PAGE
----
A 2,700-Year-Old Figurine Revives a Weighty Mystery

A 2,700-Yr-Previous Figurine Revives a Weighty Thriller

Two summers in the past, whereas snorkeling within the marshy streams of the Tollense River on Germany’s Baltic coast, a 51-year-old truck driver named Ronald Borgwardt made a startling discovery.

Poking round within the peat, he picked up a six-inch-tall bronze figurine with an egg-shaped head, looped arms, knobby breasts and a nostril that will make an anteater envious.

The statuette, sporting a belt and a neck ring, was solely the second of its sort unearthed in Germany, although the Thirteenth discovered close to the Baltic Sea. The primary turned up round 1840. All are related in form and proportion.

“The newest statuette poses an archaeological riddle,” mentioned Thomas Terberger, an archaeologist and head of analysis on the Decrease Saxony State Workplace for Cultural Heritage, in Germany. “What was it, how did it get there and what was it used for?”

Remarkably, 24 years earlier, whereas paddling by means of the identical swamp, Mr. Borgwardt’s father had spied a bunch of bones jutting from a financial institution. He fetched his son and collectively they scavenged within the muck. Amongst their finds had been a human arm bone pierced by a flint arrowhead, and a two-and-a-half-foot-long picket membership that resembled a Louisville Slugger.

Extra exploration of the world yielded the skeletons of a half-dozen horses, scores of navy artifacts and the stays of greater than 140 people, most of them males between the ages of 20 and 40 who confirmed indicators of blunt trauma. Just about all of the relics have been traced to round 1,250 B.C., suggesting that they stemmed from a violent episode that will have performed out over a single day.

A 2013 geomagnetic survey revealed that this slender stretch of the Tollense Valley was as soon as a part of a commerce route bisected by a 400-foot stone-and-wood causeway that had been used to move amber to factors on the Mediterranean and Adriatic Sea. The amber street predated the bloodshed by at the least 5 centuries.

At present the world is taken into account Europe’s oldest battlefield website. “Though the area was sparsely populated 3,270 years in the past, upward of two,000 individuals had been concerned within the battle,” mentioned Dr. Terberger, who helped begin a collection of excavations primarily based on the Borgwardts’ authentic discoveries.

In a paper printed Feb. 12 in the archaeological journal Praehistorische Zeitschrift, Dr. Terberger and 5 colleagues suggest that the statuette discovered by the youthful Mr. Borgwardt dated to the seventh century B.C. and was both a steadiness weight, an object of worship or a mixture of each.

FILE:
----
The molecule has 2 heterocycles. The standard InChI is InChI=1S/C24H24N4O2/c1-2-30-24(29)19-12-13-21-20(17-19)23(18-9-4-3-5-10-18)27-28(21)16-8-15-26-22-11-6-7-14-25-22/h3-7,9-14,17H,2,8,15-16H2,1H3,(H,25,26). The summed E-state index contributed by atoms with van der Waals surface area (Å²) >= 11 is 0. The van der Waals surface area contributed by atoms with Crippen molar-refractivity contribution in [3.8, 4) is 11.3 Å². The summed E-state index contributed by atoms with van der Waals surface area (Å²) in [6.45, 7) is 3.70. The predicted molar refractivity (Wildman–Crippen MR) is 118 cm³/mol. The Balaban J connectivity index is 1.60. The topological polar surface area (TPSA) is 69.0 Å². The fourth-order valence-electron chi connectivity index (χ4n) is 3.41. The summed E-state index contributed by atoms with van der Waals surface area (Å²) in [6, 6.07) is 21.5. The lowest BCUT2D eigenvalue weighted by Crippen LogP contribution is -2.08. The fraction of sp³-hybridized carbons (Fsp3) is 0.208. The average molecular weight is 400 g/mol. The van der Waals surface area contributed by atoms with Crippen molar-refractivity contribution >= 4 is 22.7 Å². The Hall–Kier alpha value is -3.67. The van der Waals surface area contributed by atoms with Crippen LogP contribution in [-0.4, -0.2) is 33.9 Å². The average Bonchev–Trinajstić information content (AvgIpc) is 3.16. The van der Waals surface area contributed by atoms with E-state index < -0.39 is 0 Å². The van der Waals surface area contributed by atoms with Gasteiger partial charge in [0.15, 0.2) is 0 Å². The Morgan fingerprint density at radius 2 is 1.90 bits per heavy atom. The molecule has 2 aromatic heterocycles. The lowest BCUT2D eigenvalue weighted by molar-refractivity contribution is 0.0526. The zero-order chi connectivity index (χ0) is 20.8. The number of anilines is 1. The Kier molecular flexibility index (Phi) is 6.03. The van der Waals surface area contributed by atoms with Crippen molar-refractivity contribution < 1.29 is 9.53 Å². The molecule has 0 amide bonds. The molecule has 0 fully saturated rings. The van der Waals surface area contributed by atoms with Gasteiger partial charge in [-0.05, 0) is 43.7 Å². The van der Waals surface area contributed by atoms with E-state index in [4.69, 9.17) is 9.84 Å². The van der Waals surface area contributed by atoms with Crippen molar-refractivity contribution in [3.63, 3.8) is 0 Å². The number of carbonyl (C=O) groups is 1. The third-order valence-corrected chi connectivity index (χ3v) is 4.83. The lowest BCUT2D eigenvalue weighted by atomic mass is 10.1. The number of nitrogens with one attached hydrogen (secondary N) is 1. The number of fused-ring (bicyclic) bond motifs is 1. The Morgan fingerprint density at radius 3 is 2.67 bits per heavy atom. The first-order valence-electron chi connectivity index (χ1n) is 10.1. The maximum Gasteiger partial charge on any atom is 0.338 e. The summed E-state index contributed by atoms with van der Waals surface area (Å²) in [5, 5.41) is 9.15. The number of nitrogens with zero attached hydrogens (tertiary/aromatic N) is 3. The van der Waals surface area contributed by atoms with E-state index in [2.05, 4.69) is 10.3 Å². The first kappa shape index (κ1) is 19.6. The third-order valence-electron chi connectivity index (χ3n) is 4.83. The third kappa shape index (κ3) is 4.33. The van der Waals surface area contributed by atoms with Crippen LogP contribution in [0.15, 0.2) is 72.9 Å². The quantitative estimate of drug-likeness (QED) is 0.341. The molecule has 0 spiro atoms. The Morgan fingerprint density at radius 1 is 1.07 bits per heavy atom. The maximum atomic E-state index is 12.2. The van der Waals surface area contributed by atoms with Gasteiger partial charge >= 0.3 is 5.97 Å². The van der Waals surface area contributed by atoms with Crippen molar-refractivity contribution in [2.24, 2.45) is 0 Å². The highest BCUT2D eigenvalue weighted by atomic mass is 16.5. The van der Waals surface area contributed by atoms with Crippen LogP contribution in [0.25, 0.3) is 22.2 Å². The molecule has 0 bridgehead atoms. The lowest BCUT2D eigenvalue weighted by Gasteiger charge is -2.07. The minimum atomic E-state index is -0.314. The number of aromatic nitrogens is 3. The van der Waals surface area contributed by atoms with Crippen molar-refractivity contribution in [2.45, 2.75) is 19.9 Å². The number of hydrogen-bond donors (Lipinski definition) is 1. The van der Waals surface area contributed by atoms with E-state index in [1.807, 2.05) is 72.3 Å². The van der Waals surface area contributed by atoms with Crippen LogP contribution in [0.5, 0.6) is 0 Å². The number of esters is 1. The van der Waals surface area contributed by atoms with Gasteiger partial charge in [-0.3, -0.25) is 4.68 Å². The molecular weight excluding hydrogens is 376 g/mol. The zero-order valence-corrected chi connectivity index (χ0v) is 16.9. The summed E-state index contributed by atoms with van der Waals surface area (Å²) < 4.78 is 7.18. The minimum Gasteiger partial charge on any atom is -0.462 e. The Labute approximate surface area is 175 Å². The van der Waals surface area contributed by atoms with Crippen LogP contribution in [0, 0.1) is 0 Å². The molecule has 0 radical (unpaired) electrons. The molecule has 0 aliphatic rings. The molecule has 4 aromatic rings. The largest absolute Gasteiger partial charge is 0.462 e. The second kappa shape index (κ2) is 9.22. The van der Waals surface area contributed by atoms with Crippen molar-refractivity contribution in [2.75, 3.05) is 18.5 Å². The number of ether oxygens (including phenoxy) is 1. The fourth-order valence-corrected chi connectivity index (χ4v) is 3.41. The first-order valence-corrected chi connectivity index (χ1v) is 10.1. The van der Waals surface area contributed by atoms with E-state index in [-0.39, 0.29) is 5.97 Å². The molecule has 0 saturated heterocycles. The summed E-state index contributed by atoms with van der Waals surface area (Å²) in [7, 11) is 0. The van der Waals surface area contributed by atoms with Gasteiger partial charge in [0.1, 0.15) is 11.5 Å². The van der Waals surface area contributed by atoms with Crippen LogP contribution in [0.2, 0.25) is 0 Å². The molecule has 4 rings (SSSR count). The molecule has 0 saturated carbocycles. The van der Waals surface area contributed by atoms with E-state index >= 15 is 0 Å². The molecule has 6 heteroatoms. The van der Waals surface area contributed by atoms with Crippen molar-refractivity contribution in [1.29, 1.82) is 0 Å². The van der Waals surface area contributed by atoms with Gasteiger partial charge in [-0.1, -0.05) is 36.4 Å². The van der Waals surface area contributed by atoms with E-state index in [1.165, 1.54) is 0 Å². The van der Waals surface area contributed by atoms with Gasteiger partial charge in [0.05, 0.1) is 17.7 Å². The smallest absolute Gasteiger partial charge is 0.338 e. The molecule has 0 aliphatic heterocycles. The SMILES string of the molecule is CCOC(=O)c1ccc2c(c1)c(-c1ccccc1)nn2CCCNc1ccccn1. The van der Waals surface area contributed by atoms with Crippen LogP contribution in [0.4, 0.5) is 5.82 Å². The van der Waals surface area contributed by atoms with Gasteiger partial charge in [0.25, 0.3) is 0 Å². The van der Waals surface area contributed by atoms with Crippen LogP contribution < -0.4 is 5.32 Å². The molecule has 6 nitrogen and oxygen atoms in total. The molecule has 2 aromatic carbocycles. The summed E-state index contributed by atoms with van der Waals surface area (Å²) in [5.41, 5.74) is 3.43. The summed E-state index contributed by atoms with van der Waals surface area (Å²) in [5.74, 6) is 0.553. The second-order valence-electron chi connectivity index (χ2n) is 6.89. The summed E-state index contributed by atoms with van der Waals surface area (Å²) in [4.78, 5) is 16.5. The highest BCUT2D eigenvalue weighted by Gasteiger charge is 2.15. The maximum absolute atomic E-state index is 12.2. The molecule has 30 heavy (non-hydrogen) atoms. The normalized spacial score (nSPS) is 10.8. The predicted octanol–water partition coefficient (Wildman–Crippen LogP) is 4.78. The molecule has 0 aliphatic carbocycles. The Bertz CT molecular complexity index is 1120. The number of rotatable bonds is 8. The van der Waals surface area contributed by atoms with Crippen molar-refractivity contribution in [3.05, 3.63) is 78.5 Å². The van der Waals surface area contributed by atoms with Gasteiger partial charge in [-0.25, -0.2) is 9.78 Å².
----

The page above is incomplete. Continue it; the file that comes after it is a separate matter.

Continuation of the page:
“The unanswered query is why the figurine wound up in a river valley alongside a commerce route lots of of years after a big battle happened there,” Dr. Terberger mentioned. “Did this occur accidentally, or was the setting a spot of commemoration for a Thirteenth-century B.C. battle nonetheless current within the oral historical past of the Late Bronze Age individuals? And if the statuette depicted a goddess, did she play a task in a primitive weight system?”

Lorenz Rahmstorf, a professor of Prehistoric Archaeology on the College of Göttingen and a co-author of the research, mentioned weights and scales first got here into use round 3,000 B.C. as commerce developed in Egypt and Mesopotamia; the primary weighing units had been a easy system to evaluate the worth of products, consisting of two plates hooked up to an overhead beam mounted on a central pole. Sumerian texts function the earliest mentions of a weight unit, the mina, which tipped the scales at about 500 grams, or 18 ounces.

Stability scales unfold to the Aegean within the west and to the Indus Valley tradition of South Asia within the east. By the center of the second millennium B.C., weight methods turned up in Italy, and, by 1,350 B.C., north of the Alps.

“Units of small bronze weights and steadiness beams in bone had been combined collectively in baggage, and positioned subsequent to the lifeless in quite a lot of graves from Jap France and Southern Germany,” Dr. Rahmstorf mentioned. “We don’t but have clear proof for when weighing gear was launched to North Germany and Scandinavia.”

No historic civilization hooked up stronger symbolic and religious significance to scales than the Egyptians from the second millennium B.C. to the Roman Interval. Their most solemn otherworldly second was the Weighing of the Coronary heart.

It was the Egyptian perception that after an individual died, Anubis, the jackal-headed god of embalming, led the deceased to the judgment corridor of Osiris, the place the lifeless coronary heart was weighed towards a feather of Maat, the personification of reality, justice and the cosmic order.